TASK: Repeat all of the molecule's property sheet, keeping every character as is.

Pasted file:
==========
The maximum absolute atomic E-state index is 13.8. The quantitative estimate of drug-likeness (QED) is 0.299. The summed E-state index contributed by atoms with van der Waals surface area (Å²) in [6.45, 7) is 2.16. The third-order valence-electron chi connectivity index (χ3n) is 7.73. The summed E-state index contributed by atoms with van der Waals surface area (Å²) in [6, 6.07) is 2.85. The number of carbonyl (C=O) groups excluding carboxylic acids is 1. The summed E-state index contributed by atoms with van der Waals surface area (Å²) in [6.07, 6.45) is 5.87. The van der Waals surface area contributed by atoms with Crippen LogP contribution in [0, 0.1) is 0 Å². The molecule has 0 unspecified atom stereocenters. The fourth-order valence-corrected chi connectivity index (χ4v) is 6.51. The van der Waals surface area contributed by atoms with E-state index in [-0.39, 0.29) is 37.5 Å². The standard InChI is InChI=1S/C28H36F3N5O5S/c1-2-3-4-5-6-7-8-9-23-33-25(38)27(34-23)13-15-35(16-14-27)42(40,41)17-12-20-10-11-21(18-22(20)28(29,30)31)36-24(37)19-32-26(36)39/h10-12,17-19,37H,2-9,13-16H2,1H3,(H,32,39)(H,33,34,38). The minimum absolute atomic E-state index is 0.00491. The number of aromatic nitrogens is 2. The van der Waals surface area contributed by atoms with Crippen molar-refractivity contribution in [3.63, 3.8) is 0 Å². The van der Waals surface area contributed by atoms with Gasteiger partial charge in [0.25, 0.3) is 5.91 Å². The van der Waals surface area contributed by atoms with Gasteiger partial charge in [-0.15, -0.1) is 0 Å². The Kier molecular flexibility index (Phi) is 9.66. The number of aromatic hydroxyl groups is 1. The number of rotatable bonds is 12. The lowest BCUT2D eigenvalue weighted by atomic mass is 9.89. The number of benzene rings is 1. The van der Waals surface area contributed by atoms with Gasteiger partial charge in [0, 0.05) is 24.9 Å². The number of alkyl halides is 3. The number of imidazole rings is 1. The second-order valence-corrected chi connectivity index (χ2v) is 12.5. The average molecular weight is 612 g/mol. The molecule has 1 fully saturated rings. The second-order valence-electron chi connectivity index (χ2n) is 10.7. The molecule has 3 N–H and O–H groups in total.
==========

The maximum absolute atomic E-state index is 13.8. The quantitative estimate of drug-likeness (QED) is 0.299. The summed E-state index contributed by atoms with van der Waals surface area (Å²) in [6.45, 7) is 2.16. The third-order valence-electron chi connectivity index (χ3n) is 7.73. The summed E-state index contributed by atoms with van der Waals surface area (Å²) in [6, 6.07) is 2.85. The number of carbonyl (C=O) groups excluding carboxylic acids is 1. The summed E-state index contributed by atoms with van der Waals surface area (Å²) in [6.07, 6.45) is 5.87. The van der Waals surface area contributed by atoms with Crippen LogP contribution in [0, 0.1) is 0 Å². The molecule has 0 unspecified atom stereocenters. The fourth-order valence-corrected chi connectivity index (χ4v) is 6.51. The van der Waals surface area contributed by atoms with E-state index in [-0.39, 0.29) is 37.5 Å². The standard InChI is InChI=1S/C28H36F3N5O5S/c1-2-3-4-5-6-7-8-9-23-33-25(38)27(34-23)13-15-35(16-14-27)42(40,41)17-12-20-10-11-21(18-22(20)28(29,30)31)36-24(37)19-32-26(36)39/h10-12,17-19,37H,2-9,13-16H2,1H3,(H,32,39)(H,33,34,38). The minimum absolute atomic E-state index is 0.00491. The number of aromatic nitrogens is 2. The van der Waals surface area contributed by atoms with Crippen molar-refractivity contribution in [3.63, 3.8) is 0 Å². The van der Waals surface area contributed by atoms with Gasteiger partial charge in [0.25, 0.3) is 5.91 Å². The van der Waals surface area contributed by atoms with Gasteiger partial charge in [-0.15, -0.1) is 0 Å². The Kier molecular flexibility index (Phi) is 9.66. The number of aromatic hydroxyl groups is 1. The number of rotatable bonds is 12. The lowest BCUT2D eigenvalue weighted by atomic mass is 9.89. The number of benzene rings is 1. The van der Waals surface area contributed by atoms with Gasteiger partial charge in [0, 0.05) is 24.9 Å². The number of alkyl halides is 3. The number of imidazole rings is 1. The second-order valence-corrected chi connectivity index (χ2v) is 12.5. The average molecular weight is 612 g/mol. The molecule has 1 fully saturated rings. The second-order valence-electron chi connectivity index (χ2n) is 10.7. The molecule has 3 N–H and O–H groups in total.